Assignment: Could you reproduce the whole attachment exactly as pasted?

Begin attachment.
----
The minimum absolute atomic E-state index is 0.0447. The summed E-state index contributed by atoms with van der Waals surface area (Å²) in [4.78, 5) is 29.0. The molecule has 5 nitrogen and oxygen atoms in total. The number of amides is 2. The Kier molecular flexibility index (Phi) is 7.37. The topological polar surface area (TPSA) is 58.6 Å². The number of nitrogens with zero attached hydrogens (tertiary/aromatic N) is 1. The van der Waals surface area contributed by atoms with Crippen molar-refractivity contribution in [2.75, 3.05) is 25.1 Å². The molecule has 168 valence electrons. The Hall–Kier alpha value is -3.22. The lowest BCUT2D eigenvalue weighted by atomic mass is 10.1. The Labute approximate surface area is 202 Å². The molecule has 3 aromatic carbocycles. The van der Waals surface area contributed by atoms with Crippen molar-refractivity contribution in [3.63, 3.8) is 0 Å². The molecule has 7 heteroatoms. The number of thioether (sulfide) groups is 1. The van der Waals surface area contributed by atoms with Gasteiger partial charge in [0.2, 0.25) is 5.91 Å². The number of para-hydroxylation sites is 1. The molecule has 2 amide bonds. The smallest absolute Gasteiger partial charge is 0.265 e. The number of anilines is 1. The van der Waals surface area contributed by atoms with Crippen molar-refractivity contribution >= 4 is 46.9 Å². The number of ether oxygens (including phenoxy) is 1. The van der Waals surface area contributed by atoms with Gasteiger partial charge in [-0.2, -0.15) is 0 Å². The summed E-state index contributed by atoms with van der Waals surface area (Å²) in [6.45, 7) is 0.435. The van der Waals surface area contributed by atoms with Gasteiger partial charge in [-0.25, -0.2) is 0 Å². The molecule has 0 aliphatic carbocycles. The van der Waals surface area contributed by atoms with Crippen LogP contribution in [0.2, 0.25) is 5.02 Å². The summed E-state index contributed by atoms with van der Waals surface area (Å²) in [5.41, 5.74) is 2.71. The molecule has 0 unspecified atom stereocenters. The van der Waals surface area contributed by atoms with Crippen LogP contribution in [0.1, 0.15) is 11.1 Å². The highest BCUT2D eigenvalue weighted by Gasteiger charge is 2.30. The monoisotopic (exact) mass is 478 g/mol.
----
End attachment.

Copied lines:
The minimum absolute atomic E-state index is 0.0447. The summed E-state index contributed by atoms with van der Waals surface area (Å²) in [4.78, 5) is 29.0. The molecule has 5 nitrogen and oxygen atoms in total. The number of amides is 2. The Kier molecular flexibility index (Phi) is 7.37. The topological polar surface area (TPSA) is 58.6 Å². The number of nitrogens with zero attached hydrogens (tertiary/aromatic N) is 1. The van der Waals surface area contributed by atoms with Crippen molar-refractivity contribution in [2.75, 3.05) is 25.1 Å². The molecule has 168 valence electrons. The Hall–Kier alpha value is -3.22. The lowest BCUT2D eigenvalue weighted by atomic mass is 10.1. The Labute approximate surface area is 202 Å². The molecule has 3 aromatic carbocycles. The van der Waals surface area contributed by atoms with Crippen molar-refractivity contribution in [3.63, 3.8) is 0 Å². The molecule has 7 heteroatoms. The number of thioether (sulfide) groups is 1. The van der Waals surface area contributed by atoms with Gasteiger partial charge in [0.2, 0.25) is 5.91 Å². The number of para-hydroxylation sites is 1. The molecule has 2 amide bonds. The smallest absolute Gasteiger partial charge is 0.265 e. The number of anilines is 1. The van der Waals surface area contributed by atoms with Crippen molar-refractivity contribution >= 4 is 46.9 Å². The number of ether oxygens (including phenoxy) is 1. The van der Waals surface area contributed by atoms with Gasteiger partial charge in [-0.2, -0.15) is 0 Å². The summed E-state index contributed by atoms with van der Waals surface area (Å²) in [6.45, 7) is 0.435. The van der Waals surface area contributed by atoms with Gasteiger partial charge in [-0.25, -0.2) is 0 Å². The molecule has 0 aliphatic carbocycles. The van der Waals surface area contributed by atoms with Crippen LogP contribution in [0.2, 0.25) is 5.02 Å². The summed E-state index contributed by atoms with van der Waals surface area (Å²) in [5.41, 5.74) is 2.71. The molecule has 0 unspecified atom stereocenters. The van der Waals surface area contributed by atoms with Crippen LogP contribution in [0.1, 0.15) is 11.1 Å². The highest BCUT2D eigenvalue weighted by Gasteiger charge is 2.30. The monoisotopic (exact) mass is 478 g/mol.